Search Results for Category: Editorial

Emma Uprichard: Big Data and ‘Methodological Genocide’

As the final entry in the LSE Impact of Social Science blog’s Philosophy of Data Science series, Emma Uprichard tells interviewer Mark Carrigan that big data has serious repercussions to the kinds of social futures we are shaping — and those that are supporting big data developments need to be held accountable. Uprichard, associate professor and […]

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Can Big Data Analysis of Police Activity Overcome Bias?

In early 2017, Chicago Mayor Rahm Emanuel announced a new initiative in the city’s ongoing battle with violent crime. The most common solutions to this sort of problem involve hiring more police officers or working more closely with community members. But Emanuel declared that the Chicago Police Department would expand its use of software, enabling […]

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Encouraging Authors to Share Their Data with Reviewers for ‘Psychological Science’

The journal Psychological Science is taking steps to encourage would-be authors to give reviewers easy access to the data underlying the analyses reported in their manuscripts. This is part of a wider effort to promote transparency and replicability in works published in the journal. I discussed the rationale for encouraging authors to share data and […]

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There’s a Guerrilla Movement to Protect Data

This probably isn’t how you envisioned a guerrilla movement … A snapshot from the data rescue workshop, “Protecting Climate Data in Times of Political Turmoil,” held at UCLA on Jan. 20. (Photo: Jennifer Pierre) On the United States’ Inauguration Day, a group of students, researchers and librarians gathered in a nondescript building on the north […]

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Crowdsourcing Raises Host of Methodological and Ethical Questions

Crowdsourcing offers researchers ready access to large numbers of participants, while enabling the processing of huge, unique datasets. However, the power of crowdsourcing raises several issues, including whether or not what initially emerged as a business practice can be transformed into a sound research method. Isabell Stamm and Lina Eklund argue that the complexities of managing large numbers of people mean crowdsourcing reduces participants to one faceless crowd. Applied to research, this is inherently problematic as it contradicts the basic idea that we control who participates in our studies. This not only challenges scientific rules of representativeness but also leaves methodological designs vulnerable to researchers’ implicit assumptions about the crowd.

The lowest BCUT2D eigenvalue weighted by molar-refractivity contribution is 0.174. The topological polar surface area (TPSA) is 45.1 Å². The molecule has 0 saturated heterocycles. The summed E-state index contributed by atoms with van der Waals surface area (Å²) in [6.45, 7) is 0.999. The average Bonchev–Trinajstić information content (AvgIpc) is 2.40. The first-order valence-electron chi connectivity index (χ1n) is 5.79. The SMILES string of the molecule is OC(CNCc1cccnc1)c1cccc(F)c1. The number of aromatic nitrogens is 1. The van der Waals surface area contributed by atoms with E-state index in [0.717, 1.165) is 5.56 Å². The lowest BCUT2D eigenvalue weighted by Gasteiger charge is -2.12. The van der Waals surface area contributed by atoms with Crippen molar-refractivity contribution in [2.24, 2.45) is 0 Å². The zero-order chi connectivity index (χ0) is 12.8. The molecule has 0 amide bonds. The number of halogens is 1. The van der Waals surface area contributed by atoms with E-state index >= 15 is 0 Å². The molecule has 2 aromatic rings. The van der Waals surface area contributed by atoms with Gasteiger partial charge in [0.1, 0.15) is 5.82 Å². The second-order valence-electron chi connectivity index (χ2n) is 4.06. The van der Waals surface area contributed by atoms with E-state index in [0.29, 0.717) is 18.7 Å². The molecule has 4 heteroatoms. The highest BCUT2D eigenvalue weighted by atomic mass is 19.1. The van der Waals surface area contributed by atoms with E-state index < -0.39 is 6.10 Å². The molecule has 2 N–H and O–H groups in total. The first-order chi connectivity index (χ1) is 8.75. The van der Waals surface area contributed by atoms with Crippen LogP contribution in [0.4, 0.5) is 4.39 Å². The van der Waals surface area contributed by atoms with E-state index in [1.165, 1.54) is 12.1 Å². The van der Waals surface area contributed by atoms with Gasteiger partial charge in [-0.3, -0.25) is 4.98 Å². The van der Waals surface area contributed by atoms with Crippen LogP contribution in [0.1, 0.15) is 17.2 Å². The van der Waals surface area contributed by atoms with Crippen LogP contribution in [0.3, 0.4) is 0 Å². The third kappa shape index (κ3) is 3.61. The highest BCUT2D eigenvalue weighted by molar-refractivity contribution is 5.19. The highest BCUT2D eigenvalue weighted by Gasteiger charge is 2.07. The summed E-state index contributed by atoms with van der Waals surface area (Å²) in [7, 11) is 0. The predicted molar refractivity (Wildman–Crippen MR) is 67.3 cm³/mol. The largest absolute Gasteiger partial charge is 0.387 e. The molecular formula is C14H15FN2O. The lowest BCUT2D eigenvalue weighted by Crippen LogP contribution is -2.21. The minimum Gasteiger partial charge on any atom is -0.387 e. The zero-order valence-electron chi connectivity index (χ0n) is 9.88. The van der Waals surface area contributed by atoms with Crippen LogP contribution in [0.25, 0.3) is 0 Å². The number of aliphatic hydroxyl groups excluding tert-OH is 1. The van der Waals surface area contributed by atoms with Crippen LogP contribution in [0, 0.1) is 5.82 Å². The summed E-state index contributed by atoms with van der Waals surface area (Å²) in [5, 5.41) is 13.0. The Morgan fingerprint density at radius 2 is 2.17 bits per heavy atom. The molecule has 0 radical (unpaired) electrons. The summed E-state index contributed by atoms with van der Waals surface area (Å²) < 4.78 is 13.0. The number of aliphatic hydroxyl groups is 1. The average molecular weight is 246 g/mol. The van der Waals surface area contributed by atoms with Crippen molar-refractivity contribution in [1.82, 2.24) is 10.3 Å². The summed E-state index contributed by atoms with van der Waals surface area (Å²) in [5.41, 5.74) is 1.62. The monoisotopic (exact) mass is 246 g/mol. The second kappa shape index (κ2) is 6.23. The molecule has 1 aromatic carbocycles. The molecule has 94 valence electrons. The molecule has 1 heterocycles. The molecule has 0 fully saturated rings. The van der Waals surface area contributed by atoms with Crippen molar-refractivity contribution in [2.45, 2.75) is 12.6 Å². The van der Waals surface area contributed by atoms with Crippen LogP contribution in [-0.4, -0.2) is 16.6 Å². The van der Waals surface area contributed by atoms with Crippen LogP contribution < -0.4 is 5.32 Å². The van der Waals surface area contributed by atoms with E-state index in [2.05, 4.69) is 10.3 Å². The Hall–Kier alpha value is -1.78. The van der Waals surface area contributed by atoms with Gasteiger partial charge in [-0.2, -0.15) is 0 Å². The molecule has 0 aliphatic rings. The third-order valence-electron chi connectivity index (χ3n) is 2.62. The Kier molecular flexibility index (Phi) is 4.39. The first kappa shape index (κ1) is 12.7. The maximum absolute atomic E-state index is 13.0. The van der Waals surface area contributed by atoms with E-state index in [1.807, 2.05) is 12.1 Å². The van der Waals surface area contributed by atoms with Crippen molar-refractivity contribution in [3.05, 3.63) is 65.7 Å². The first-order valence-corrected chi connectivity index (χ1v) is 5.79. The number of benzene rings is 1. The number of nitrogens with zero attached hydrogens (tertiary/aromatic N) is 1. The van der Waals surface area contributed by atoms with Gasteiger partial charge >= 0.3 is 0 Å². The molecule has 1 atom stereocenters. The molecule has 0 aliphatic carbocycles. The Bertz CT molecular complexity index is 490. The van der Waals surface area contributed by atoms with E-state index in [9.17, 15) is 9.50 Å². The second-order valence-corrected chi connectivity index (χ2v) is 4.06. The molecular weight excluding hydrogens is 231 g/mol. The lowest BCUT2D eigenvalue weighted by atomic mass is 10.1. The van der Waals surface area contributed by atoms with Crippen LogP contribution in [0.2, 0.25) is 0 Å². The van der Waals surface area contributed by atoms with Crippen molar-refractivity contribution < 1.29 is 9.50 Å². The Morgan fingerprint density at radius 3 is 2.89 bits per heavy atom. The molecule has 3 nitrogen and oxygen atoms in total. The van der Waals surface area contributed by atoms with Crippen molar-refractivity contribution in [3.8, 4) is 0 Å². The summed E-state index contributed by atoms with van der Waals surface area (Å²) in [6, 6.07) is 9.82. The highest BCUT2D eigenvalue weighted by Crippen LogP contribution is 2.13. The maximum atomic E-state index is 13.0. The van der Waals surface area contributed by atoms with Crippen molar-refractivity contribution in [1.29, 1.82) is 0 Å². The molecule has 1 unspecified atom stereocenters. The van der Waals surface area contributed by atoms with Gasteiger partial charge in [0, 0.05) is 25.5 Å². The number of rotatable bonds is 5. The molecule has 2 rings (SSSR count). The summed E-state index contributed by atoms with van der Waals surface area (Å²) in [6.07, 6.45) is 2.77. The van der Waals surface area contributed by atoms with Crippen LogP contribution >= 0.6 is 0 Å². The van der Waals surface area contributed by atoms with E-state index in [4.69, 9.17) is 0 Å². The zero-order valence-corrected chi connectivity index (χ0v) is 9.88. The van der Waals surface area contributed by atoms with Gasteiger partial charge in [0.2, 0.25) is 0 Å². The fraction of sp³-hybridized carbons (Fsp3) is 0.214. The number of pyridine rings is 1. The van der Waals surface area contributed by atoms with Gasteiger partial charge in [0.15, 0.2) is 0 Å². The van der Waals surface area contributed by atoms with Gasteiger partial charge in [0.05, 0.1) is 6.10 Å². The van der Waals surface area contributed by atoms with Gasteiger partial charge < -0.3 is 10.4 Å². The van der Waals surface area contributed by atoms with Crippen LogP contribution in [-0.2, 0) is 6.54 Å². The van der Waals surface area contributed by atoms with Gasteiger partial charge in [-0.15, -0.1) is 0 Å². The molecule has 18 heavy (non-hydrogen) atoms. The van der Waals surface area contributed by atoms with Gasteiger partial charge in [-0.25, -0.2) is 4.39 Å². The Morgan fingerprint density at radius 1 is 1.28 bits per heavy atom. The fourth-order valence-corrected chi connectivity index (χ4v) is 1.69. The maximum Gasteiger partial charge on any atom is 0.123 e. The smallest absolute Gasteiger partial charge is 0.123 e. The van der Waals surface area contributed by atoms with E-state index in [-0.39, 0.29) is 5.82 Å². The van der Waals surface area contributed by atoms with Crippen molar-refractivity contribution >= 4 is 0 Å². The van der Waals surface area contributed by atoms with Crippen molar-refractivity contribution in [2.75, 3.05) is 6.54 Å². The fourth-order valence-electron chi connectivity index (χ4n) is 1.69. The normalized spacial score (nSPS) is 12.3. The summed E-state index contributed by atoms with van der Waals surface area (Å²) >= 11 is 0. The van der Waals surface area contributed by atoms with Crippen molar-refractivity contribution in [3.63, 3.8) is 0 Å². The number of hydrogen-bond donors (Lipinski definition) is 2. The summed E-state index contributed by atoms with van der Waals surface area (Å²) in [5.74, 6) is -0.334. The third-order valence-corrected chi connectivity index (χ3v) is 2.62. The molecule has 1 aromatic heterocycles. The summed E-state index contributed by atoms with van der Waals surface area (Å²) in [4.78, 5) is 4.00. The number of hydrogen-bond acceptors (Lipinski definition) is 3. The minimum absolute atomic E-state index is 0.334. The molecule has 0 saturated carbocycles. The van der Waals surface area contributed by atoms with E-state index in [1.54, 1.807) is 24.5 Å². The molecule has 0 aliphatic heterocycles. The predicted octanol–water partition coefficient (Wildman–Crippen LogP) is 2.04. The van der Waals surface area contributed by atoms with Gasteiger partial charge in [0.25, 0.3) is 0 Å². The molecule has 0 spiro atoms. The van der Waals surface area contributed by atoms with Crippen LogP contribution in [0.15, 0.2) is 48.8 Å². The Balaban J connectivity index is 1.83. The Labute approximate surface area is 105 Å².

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You CAN Learn to Program on the Job

I’d graduated from university with a degree I loved but the prospect of finding a stimulating job, let alone a career, was slim. I wasn’t sure where my life was leading. I was stuck. This podcast on design thinking talks about two distinct challenges in everyday life. Dave Evans, who teaches Designing Your Life at […]

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Should You Donate Your Data When You Die?

[Ed. – While this article deals specifically with medical data, that’s not the only type of data that can outlive us. Should other data we accumulate as individuals also be donated to research?] *** Most people are aware they can donate their organs when they die. Doing so is very important: Each deceased donor can […]

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Machines Can Save Us from the Mistakes of the Crowd

The classic example of ‘crowd wisdom’ dates back to 1906 when Sir Francis Galton observed a contest in which attendees were asked to guess the weight of an ox at a country fair in England. In what many consider to be the first experiment on crowd wisdom, the average of the 800 guesses was within […]

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Future Perfect: Seven Data Types We’d Like to See

While there is more data available at our fingertips today than ever before, the future promises to bring even more information into our reach. But what kind of data will it be? And what new doors will it open? As part of our Love Your Data Week 2017 celebration, SAGE Publishing asked a few of our journal editors and textbook authors about what data […]

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Five Important Lessons We Can Learn from Hans Rosling

I first came across Hans Rosling’s work while I was trying to make mathematics students fall in love with statistics. His TED talks are inspirational since they present data in new and dynamic ways, but not just that, they’re also educational and eye-opening. Rosling decided early on that a better way to change the world, […]

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